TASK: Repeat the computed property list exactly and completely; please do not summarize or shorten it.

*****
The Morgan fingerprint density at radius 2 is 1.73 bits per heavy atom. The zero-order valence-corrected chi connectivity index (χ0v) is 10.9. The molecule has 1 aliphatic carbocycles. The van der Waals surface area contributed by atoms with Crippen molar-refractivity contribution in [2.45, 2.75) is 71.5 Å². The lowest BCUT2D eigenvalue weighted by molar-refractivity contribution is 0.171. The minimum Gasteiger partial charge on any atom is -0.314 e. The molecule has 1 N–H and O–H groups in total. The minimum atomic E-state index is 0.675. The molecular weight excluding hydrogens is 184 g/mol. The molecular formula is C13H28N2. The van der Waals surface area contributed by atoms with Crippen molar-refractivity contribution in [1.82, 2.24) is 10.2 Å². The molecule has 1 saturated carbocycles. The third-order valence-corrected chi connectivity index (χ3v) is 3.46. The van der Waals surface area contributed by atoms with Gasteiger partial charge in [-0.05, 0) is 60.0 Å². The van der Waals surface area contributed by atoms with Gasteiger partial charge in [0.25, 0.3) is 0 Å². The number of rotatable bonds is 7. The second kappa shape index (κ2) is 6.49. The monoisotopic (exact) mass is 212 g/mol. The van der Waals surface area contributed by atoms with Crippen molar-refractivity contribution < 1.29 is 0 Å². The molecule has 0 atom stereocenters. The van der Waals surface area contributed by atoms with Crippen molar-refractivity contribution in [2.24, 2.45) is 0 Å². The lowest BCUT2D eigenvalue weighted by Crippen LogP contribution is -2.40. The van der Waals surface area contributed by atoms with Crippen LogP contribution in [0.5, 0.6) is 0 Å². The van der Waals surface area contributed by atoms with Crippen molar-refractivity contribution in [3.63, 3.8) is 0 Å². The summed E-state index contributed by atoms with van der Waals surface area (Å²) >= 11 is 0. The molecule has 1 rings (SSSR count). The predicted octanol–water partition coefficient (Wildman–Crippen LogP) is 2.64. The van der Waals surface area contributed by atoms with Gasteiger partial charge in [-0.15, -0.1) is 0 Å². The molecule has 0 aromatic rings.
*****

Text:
The Morgan fingerprint density at radius 2 is 1.73 bits per heavy atom. The zero-order valence-corrected chi connectivity index (χ0v) is 10.9. The molecule has 1 aliphatic carbocycles. The van der Waals surface area contributed by atoms with Crippen molar-refractivity contribution in [2.45, 2.75) is 71.5 Å². The lowest BCUT2D eigenvalue weighted by molar-refractivity contribution is 0.171. The minimum Gasteiger partial charge on any atom is -0.314 e. The molecule has 1 N–H and O–H groups in total. The minimum atomic E-state index is 0.675. The molecular weight excluding hydrogens is 184 g/mol. The molecular formula is C13H28N2. The van der Waals surface area contributed by atoms with Crippen molar-refractivity contribution in [1.82, 2.24) is 10.2 Å². The molecule has 1 saturated carbocycles. The third-order valence-corrected chi connectivity index (χ3v) is 3.46. The van der Waals surface area contributed by atoms with Gasteiger partial charge in [-0.05, 0) is 60.0 Å². The van der Waals surface area contributed by atoms with Gasteiger partial charge in [0.25, 0.3) is 0 Å². The number of rotatable bonds is 7. The second kappa shape index (κ2) is 6.49. The monoisotopic (exact) mass is 212 g/mol. The van der Waals surface area contributed by atoms with Crippen molar-refractivity contribution < 1.29 is 0 Å². The molecule has 0 atom stereocenters. The van der Waals surface area contributed by atoms with Crippen molar-refractivity contribution in [2.24, 2.45) is 0 Å². The lowest BCUT2D eigenvalue weighted by Crippen LogP contribution is -2.40. The van der Waals surface area contributed by atoms with Crippen LogP contribution in [0.5, 0.6) is 0 Å². The van der Waals surface area contributed by atoms with Crippen molar-refractivity contribution in [3.63, 3.8) is 0 Å². The summed E-state index contributed by atoms with van der Waals surface area (Å²) >= 11 is 0. The molecule has 1 rings (SSSR count). The predicted octanol–water partition coefficient (Wildman–Crippen LogP) is 2.64. The van der Waals surface area contributed by atoms with Gasteiger partial charge in [-0.15, -0.1) is 0 Å². The molecule has 0 aromatic rings.